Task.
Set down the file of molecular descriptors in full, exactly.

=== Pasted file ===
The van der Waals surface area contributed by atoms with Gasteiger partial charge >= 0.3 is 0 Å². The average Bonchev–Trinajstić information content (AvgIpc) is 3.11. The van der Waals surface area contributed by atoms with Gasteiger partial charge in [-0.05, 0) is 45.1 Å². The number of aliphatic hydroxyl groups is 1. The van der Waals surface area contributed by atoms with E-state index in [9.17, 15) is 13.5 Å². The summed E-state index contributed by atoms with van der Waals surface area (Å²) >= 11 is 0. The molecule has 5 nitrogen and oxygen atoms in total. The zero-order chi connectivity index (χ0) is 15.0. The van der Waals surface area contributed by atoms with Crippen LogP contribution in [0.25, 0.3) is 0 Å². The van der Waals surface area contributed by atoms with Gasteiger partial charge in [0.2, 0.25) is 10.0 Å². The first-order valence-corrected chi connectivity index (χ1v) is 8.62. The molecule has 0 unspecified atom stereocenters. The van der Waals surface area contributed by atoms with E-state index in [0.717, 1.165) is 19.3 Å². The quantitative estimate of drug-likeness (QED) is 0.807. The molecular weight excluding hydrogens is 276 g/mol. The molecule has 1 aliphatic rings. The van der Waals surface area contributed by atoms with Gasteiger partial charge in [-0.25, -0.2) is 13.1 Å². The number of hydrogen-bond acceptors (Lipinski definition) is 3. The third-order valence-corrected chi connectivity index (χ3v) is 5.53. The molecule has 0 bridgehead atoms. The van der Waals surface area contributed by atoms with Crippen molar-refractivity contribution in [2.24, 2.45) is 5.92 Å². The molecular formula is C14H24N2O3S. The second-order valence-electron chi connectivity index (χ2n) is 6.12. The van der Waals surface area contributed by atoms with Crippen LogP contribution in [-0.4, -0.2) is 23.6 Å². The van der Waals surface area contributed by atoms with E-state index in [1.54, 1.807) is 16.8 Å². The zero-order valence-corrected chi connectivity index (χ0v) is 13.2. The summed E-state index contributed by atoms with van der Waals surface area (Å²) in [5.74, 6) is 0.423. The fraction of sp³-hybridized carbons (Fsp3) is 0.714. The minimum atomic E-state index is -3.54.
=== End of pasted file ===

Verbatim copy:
The van der Waals surface area contributed by atoms with Gasteiger partial charge >= 0.3 is 0 Å². The average Bonchev–Trinajstić information content (AvgIpc) is 3.11. The van der Waals surface area contributed by atoms with Gasteiger partial charge in [-0.05, 0) is 45.1 Å². The number of aliphatic hydroxyl groups is 1. The van der Waals surface area contributed by atoms with E-state index in [9.17, 15) is 13.5 Å². The summed E-state index contributed by atoms with van der Waals surface area (Å²) >= 11 is 0. The molecule has 5 nitrogen and oxygen atoms in total. The zero-order chi connectivity index (χ0) is 15.0. The van der Waals surface area contributed by atoms with Crippen LogP contribution in [0.25, 0.3) is 0 Å². The van der Waals surface area contributed by atoms with Gasteiger partial charge in [0.2, 0.25) is 10.0 Å². The first-order valence-corrected chi connectivity index (χ1v) is 8.62. The molecule has 0 unspecified atom stereocenters. The van der Waals surface area contributed by atoms with E-state index in [0.717, 1.165) is 19.3 Å². The quantitative estimate of drug-likeness (QED) is 0.807. The molecular weight excluding hydrogens is 276 g/mol. The molecule has 1 aliphatic rings. The van der Waals surface area contributed by atoms with Gasteiger partial charge in [-0.25, -0.2) is 13.1 Å². The number of hydrogen-bond acceptors (Lipinski definition) is 3. The third-order valence-corrected chi connectivity index (χ3v) is 5.53. The molecule has 0 bridgehead atoms. The van der Waals surface area contributed by atoms with Crippen molar-refractivity contribution in [2.24, 2.45) is 5.92 Å². The molecular formula is C14H24N2O3S. The second-order valence-electron chi connectivity index (χ2n) is 6.12. The van der Waals surface area contributed by atoms with Crippen LogP contribution in [-0.4, -0.2) is 23.6 Å². The van der Waals surface area contributed by atoms with E-state index in [1.54, 1.807) is 16.8 Å². The zero-order valence-corrected chi connectivity index (χ0v) is 13.2. The summed E-state index contributed by atoms with van der Waals surface area (Å²) in [5.74, 6) is 0.423. The fraction of sp³-hybridized carbons (Fsp3) is 0.714. The minimum atomic E-state index is -3.54.